This is especially important for people who are living together without the legal protection that being married provides. While some states may recognize registered domestic partners, in other states, medical personnel will not permit someone who is not legally married to another person to be involved in their health care decisions.

Personal information that lives only online is also at risk. Most bills today don’t arrive in the mail, but in your email inbox. What happens if the person who pays the bill is in a hospital, on a ventilator? Just as you make sure that your spouse or children know where your estate plan documents are, they also need to know who your estate planning attorney is, where your insurance policies, financial records and legal documents are and your contact list of key friends and family members.

Right now, estate planning attorneys are talking with clients about a “Plan C”—a plan for what would happen if heirs, beneficiaries and contingent beneficiaries are wiped out. They are adding language that states which beneficiaries or charities should receive their assets, if all of the people named in the estate plan have died. This is to maintain control over the distribution of assets, even in a worst-case scenario, rather than having assets pass via the rules of intestate succession. Without a Plan C, an entire estate could go to a distant relative, regardless of whether you wanted that to happen.

If you want to make sure your estate planning documents are up to date and cover all the necessary items, please reach out to my office. We can get planning in place quickly and easily and are even offering virtual meetings to keep everyone safe.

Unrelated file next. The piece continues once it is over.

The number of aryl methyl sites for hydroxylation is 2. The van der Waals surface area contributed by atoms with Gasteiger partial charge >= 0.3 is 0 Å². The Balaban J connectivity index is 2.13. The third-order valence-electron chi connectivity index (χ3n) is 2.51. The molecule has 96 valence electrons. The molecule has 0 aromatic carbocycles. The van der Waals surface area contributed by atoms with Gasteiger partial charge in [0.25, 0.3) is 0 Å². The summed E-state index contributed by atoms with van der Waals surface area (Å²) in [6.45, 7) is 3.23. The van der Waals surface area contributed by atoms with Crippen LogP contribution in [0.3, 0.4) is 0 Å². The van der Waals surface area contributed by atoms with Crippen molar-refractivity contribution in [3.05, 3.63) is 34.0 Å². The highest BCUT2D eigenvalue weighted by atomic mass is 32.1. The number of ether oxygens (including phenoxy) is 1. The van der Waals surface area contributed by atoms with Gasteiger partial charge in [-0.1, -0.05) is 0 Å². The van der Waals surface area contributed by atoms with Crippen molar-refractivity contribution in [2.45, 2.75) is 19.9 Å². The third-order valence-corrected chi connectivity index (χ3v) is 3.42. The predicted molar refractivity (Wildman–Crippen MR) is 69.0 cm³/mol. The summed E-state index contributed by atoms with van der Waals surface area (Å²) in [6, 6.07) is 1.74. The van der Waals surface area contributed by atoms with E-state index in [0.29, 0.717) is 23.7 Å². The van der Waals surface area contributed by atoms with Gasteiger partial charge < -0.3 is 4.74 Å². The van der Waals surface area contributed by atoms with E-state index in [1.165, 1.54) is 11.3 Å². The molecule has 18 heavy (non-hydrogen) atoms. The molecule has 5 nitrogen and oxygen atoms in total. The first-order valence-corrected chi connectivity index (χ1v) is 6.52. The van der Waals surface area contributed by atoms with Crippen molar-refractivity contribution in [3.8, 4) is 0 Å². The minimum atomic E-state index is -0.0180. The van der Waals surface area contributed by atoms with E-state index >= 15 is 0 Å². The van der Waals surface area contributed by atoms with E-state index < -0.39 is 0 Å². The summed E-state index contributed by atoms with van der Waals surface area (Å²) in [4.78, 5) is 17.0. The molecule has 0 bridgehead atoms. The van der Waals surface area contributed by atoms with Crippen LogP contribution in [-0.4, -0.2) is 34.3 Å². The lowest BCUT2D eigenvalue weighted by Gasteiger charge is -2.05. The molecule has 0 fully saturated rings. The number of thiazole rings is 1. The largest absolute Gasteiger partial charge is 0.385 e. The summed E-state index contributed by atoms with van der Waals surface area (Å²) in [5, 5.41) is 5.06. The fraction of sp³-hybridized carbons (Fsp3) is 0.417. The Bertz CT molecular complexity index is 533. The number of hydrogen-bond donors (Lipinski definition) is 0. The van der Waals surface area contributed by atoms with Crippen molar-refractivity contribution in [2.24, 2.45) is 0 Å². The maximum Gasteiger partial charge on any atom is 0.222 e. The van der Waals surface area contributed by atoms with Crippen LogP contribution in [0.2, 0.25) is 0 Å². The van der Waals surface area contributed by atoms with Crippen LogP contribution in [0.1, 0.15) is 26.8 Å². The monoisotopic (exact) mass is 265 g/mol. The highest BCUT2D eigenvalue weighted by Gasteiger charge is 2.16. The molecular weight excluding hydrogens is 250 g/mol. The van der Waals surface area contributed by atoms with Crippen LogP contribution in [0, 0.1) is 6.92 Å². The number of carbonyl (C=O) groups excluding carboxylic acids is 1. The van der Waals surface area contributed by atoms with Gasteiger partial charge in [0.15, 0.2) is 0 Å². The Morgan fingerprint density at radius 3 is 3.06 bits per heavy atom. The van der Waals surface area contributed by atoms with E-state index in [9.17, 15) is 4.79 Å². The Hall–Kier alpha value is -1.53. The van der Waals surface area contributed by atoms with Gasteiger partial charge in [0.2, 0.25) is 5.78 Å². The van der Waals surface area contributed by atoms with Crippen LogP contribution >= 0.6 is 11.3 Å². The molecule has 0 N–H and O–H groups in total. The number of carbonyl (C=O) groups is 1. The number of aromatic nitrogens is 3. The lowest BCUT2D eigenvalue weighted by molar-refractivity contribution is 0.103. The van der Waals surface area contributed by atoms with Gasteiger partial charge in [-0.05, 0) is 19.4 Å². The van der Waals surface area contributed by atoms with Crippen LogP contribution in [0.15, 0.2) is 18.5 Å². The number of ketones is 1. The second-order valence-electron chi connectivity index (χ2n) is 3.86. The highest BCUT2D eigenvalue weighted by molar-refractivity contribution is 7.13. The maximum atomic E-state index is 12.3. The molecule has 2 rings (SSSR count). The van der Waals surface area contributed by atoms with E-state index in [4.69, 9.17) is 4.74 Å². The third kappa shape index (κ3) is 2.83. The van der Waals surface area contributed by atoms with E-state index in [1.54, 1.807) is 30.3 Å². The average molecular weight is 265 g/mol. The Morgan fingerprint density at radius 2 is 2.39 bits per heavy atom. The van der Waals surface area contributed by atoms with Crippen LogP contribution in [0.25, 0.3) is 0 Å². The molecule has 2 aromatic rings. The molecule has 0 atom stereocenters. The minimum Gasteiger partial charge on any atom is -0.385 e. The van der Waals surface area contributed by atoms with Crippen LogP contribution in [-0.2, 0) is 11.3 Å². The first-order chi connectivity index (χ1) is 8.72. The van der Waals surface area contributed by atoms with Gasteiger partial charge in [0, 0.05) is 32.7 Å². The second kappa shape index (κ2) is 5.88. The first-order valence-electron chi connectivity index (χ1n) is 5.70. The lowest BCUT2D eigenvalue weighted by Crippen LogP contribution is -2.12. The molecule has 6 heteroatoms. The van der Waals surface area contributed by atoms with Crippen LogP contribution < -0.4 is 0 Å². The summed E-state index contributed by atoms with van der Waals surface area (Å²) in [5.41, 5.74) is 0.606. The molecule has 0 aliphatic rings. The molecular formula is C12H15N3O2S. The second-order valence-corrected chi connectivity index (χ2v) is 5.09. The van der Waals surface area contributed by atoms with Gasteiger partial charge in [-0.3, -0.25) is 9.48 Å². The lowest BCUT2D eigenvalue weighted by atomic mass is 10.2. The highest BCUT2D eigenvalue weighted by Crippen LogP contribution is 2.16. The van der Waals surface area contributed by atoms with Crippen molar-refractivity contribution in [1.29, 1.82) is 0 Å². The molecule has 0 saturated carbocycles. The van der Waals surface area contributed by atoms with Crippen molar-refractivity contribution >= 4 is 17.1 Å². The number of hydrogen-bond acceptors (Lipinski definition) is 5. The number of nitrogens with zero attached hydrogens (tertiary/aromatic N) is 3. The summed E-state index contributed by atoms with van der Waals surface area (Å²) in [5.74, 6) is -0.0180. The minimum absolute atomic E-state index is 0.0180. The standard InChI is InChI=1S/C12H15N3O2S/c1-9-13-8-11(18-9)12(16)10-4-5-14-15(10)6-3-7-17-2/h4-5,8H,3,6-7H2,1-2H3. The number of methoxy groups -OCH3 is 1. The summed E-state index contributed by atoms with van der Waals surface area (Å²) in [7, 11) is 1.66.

Reference: Kiplinger (March 16, 2020) “Coronavirus Legal Advice: Get Your Business and Estate in Order Now.”

 

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COVID 19 UPDATE: Steps for Keeping Ourselves and Our Elderly Loved Ones Safer

We have all been warned that our elderly loved ones are at heightened risk during the coronavirus pandemic. If you are a caregiver for someone in this high-risk population, here are some tips from Dr. Alicia Arbaje, who specializes in internal medicine and geriatrics at Johns Hopkins.

  1. Keep Yourself Well
    Be sure to follow all the guidelines and precautions about social distancing, hand washing, and cleaning to keep yourself well.
  2. Limit In-Person Visits
    It may be emotionally challenging but keeping in-person visits to a minimum is the best way to reduce the risk of infection. When you can’t be there in-person, use technology to stay in touch. Teach your older loved ones how to use video chat applications. Remember to add captions to your videos if they are hearing-impaired. Also, encourage others to telephone or send cards or notes as well.
  3. Be Creative About Home-Based Projects
    Now may be a great time to encourage your loved ones to record their personal stories, organize family photos or reconnect with old friends online.
  4. Decide on a Plan
    Discuss now your emergency response plan. Who will be the emergency contact? Do you know where the estate planning documents are and can you quickly access them, especially health care directives?

If you or your loved one do not have an updated will or trust and health care documents, please reach out to our office. We can help get planning in place quickly and easily and are even offering virtual meetings now to keep everyone safe.

What if your elder loved one starts to develop symptoms?

If you or your loved one learn that you might have been exposed to someone diagnosed with COVID-19 or if anyone in your household develops symptoms such as cough, loss of taste or smell, fever or shortness of breath, call your family doctor, nurse helpline or urgent care facility. For a medical emergency such as severe shortness of breath or high fever, call 911.

Resource: Johns Hopkins Medicine, Coronavirus and COVID-19: Caregiving for the Elderly, https://www.hopkinsmedicine.org/health/conditions-and-diseases/coronavirus/coronavirus-caregiving-for-the-elderly